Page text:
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Clinton Cautions North Africa Is A Region To Watch


It's MORNING EDITION from NPR News. I'm Steve Inskeep.


And I'm Renée Montagne. Secretary of State Hillary Clinton is back on Capitol Hill this morning, to introduce the man nominated to succeed her - Senator John Kerry of Massachusetts. Kerry's confirmation hearing comes just a day after Clinton gave emotional and sometimes angry testimony about the attack on an American consulate in Libya that killed the U.S. ambassador and three other Americans. As NPR's Michele Kelemen reports, in yesterday's hearing, Clinton seemed to be warning her successor that North Africa will be a region to watch.

MICHELE KELEMEN, BYLINE: As she prepares to pass the baton to Kerry, Secretary Clinton shared with Congress a bit of parting advice. She says the U.S. has to continue to lead.

SECRETARY OF STATE HILLARY CLINTON: We've come a long way in the past four years. And we cannot afford to retreat now. When America is absent, especially from unstable environments, there are consequences. Extremism takes root, our interests suffer, our security at home is threatened.

KELEMEN: She says the U.S. is now investigating reports that some of the attackers in Benghazi were also involved in the recent hostage taking in Algeria, where three Americans were killed. There's no doubt, Clinton says, that Libyan weapons were used in Algeria, as well as in Northern Mali, where al Qaida in the Islamic Maghreb has found safe haven.

And the U.S., she says, needs a strategy to deal with what she calls a spreading jihadist threat in a new political landscape.

CLINTON: The Arab revolutions have scrambled power dynamics and shattered security forces across the region. Instability in Mali has created an expanding safe haven for terrorists who look to extend their influence and plot further attacks of the kind we saw just last week in Algeria.

KELEMEN: The ranking Republican on the Senate Foreign Relations Committee, Bob Corker of Tennessee, says the attack in Benghazi, Libya symbolizes how woefully unprepared the U.S. was.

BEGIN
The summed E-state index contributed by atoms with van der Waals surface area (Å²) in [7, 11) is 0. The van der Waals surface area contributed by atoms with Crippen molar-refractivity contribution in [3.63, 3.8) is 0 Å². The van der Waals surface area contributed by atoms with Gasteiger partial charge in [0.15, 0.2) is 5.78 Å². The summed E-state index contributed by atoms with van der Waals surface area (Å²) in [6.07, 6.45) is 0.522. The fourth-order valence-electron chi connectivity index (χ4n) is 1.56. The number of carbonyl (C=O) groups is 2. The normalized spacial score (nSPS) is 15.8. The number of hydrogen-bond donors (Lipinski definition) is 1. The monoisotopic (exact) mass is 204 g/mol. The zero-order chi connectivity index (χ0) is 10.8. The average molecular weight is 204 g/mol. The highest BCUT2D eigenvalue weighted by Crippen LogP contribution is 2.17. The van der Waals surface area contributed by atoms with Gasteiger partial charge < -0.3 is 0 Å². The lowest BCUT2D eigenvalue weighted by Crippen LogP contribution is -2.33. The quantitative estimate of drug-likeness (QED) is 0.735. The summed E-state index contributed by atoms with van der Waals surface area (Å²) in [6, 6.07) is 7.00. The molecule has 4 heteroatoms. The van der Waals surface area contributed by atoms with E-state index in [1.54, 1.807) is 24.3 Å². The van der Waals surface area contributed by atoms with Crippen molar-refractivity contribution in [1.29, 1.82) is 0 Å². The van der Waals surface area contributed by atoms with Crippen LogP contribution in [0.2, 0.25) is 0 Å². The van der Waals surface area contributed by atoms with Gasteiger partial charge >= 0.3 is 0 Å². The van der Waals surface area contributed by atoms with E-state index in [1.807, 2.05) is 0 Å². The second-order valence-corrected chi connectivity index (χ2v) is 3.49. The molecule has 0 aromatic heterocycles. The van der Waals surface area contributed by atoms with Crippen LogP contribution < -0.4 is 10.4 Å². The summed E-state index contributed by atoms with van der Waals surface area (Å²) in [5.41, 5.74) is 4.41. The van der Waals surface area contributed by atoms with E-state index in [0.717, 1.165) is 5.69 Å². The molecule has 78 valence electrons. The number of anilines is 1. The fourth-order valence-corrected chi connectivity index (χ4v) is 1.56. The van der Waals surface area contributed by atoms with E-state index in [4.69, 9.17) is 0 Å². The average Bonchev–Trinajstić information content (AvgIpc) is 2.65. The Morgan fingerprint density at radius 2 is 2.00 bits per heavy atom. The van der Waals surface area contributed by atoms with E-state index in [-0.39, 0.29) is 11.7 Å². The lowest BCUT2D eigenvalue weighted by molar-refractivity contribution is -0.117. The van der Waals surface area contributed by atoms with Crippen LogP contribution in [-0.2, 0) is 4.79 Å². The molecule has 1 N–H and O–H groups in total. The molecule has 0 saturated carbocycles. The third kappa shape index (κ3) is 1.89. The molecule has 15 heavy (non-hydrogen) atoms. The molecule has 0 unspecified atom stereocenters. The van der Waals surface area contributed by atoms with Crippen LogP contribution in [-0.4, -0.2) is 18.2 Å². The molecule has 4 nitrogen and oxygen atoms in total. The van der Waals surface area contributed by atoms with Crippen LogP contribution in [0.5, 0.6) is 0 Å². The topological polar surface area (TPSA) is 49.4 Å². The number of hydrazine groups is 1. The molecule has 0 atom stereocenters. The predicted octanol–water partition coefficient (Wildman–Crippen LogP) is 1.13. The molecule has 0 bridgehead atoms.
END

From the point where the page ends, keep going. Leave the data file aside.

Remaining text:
REPRESENTATIVE BOB CORKER: To look at the faces of those on the ground in Libya, in a state of shock. People that we sent there, doing expeditionary diplomacy, who felt like they were on a tether and candidly did not have the support from Washington that they needed to do the things they needed to do.

KELEMEN: Corker says he hopes the incoming secretary will learn from what happened. Secretary Clinton says he'll be dealing with a situation no one predicted - dramatic changes in Egypt, Libya and Tunisia.

CLINTON: When I was here four years ago, testifying for my confirmation, I don't think anyone would have thought that Mubarak would be gone, Qaddafi would be gone, Ben Ali would be gone; that we would have such revolutionary change in this region.

KELEMEN: She calls it a great opportunity and a serious threat. Though many members of Congress praised Clinton for her tenure at state, Benghazi casts a shadow over her legacy. A Republican congressman from South Carolina, Jeff Duncan, says Clinton should have read the cables requesting more security.

REPRESENTATIVE JEFF DUNCAN: Madame Secretary, you let the consulate become a death trap. And that's national security malpractice.

KELEMEN: Senator Rand Paul of Kentucky suggested she should have been fired. Clinton lost her temper only at one point, when Wisconsin Republican Ron Johnson pressed her on why the administration initially said the attack in Benghazi grew out of a protest over an anti-Islam video.

REPRESENTATIVE RON JOHNSON: Johnson: We were misled that there were supposedly protests and then something sprang out of that, an assault sprang out of that. And that was --

CLINTON: But not...

JOHNSON: ...Al Qaeda. That was not the facts.

CLINTON: But, but, you know...

JOHNSON: And the American people could have known that within days.


JOHNSON: And they didn't know that.

CLINTON: With all due respect, the fact is we had four dead Americans.

JOHNSON: I understand.

CLINTON: Was it because a protest or was it because of guys out for a walk one night who decided they'd go kill some Americans. What difference, at this point, does it make?

KELEMEN: It's more important, she says, to find the perpetrators. so far no one has been brought to justice for carrying out the attack. Michele Kelemen, NPR News, Washington. Transcript provided by NPR, Copyright NPR.

Michele Kelemen has been with NPR for two decades, starting as NPR's Moscow bureau chief and now covering the State Department and Washington's diplomatic corps. Her reports can be heard on all NPR News programs, including Morning Edition and All Things Considered.